The arrival of the shoreline detective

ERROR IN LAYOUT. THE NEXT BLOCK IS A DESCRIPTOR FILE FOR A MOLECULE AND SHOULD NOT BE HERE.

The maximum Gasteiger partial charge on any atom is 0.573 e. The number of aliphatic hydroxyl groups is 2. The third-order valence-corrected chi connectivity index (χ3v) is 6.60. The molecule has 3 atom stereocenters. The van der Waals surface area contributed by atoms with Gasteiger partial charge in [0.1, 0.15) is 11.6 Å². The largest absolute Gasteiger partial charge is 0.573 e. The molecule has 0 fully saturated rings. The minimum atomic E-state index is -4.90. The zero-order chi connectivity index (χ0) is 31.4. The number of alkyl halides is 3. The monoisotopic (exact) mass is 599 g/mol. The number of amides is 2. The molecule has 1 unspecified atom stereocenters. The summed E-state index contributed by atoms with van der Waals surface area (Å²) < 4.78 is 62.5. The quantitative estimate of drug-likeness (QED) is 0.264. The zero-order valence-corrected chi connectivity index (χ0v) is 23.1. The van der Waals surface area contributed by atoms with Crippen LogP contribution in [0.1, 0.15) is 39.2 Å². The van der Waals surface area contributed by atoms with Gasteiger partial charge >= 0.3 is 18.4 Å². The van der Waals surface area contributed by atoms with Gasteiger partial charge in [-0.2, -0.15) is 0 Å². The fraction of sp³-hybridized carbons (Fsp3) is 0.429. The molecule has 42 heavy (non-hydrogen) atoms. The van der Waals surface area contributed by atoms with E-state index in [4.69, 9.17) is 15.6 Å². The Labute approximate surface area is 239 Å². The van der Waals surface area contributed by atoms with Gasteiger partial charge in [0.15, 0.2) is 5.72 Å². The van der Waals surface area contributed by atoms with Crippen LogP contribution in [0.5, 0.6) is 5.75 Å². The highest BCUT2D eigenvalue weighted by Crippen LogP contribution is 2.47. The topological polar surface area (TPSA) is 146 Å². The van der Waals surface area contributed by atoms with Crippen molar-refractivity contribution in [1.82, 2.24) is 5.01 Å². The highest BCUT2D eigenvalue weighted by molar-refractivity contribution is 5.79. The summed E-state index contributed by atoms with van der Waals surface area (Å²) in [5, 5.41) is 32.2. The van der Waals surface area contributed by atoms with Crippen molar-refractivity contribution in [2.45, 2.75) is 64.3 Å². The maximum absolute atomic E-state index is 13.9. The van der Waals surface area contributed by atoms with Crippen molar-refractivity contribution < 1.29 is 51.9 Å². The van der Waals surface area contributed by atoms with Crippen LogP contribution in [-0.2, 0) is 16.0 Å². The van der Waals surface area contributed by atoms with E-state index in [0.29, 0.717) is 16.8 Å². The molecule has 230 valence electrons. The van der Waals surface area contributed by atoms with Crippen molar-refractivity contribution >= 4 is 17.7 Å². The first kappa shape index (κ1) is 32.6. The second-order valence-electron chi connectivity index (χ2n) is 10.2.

A coastal survey in October 2019 discovered these cut groves in the natural beachrock along the shore in front of the anicent city of Hierapytna, modern Ierapetra, in Eastern Crete, Greece. The grooves were recorded during a survey of the coastal landscape of the ancient harbour area by Michael J Curtis and it is possible that they are evidence of ancient shipbuilding along this part of the shoreline. In Roman times the sea level in this part of the island was 1.25m lower than it is today, making this a very different shoreline than is seen here today. Coastal archaeology is a developing discipline on Crete, combining both terrestrial and underwater archaeology, and this is the first time that this stretch of the coast has been studied in any great detail. The survey was undertaken as part of a Greek led international collaborative project that is studying the ancient harbour of Hierapytna and is linked in with my doctoral research into the development of harbours on Crete from the 2nd century BCE to the 4th century CE.